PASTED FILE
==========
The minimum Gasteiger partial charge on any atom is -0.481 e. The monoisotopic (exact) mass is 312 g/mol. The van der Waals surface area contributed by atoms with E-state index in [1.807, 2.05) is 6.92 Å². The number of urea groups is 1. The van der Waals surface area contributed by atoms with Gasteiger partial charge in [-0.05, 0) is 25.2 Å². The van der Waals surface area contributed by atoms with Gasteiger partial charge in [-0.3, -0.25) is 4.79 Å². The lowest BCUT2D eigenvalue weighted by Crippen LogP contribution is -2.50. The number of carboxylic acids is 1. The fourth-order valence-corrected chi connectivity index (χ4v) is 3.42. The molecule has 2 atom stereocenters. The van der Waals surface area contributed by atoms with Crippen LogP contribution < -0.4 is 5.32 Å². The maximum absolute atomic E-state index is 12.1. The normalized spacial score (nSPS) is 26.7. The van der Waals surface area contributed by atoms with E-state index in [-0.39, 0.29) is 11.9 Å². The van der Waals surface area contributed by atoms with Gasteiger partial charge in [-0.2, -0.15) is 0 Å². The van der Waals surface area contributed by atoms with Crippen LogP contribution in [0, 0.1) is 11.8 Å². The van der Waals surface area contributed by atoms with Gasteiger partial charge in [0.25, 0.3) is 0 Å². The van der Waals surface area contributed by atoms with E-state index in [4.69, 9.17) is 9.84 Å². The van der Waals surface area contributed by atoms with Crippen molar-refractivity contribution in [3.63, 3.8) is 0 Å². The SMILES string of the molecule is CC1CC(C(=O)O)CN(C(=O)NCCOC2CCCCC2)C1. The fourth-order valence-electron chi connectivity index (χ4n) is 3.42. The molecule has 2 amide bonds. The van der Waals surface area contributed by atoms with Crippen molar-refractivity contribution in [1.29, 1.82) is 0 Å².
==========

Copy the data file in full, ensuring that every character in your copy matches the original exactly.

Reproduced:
The minimum Gasteiger partial charge on any atom is -0.481 e. The monoisotopic (exact) mass is 312 g/mol. The van der Waals surface area contributed by atoms with E-state index in [1.807, 2.05) is 6.92 Å². The number of urea groups is 1. The van der Waals surface area contributed by atoms with Gasteiger partial charge in [-0.05, 0) is 25.2 Å². The van der Waals surface area contributed by atoms with Gasteiger partial charge in [-0.3, -0.25) is 4.79 Å². The lowest BCUT2D eigenvalue weighted by Crippen LogP contribution is -2.50. The number of carboxylic acids is 1. The fourth-order valence-corrected chi connectivity index (χ4v) is 3.42. The molecule has 2 atom stereocenters. The van der Waals surface area contributed by atoms with Crippen LogP contribution < -0.4 is 5.32 Å². The maximum absolute atomic E-state index is 12.1. The normalized spacial score (nSPS) is 26.7. The van der Waals surface area contributed by atoms with E-state index in [-0.39, 0.29) is 11.9 Å². The van der Waals surface area contributed by atoms with Gasteiger partial charge in [-0.2, -0.15) is 0 Å². The van der Waals surface area contributed by atoms with Crippen LogP contribution in [0, 0.1) is 11.8 Å². The van der Waals surface area contributed by atoms with Gasteiger partial charge in [0.25, 0.3) is 0 Å². The van der Waals surface area contributed by atoms with E-state index in [4.69, 9.17) is 9.84 Å². The van der Waals surface area contributed by atoms with Crippen molar-refractivity contribution in [3.63, 3.8) is 0 Å². The SMILES string of the molecule is CC1CC(C(=O)O)CN(C(=O)NCCOC2CCCCC2)C1. The fourth-order valence-electron chi connectivity index (χ4n) is 3.42. The molecule has 2 amide bonds. The van der Waals surface area contributed by atoms with Crippen molar-refractivity contribution in [1.29, 1.82) is 0 Å².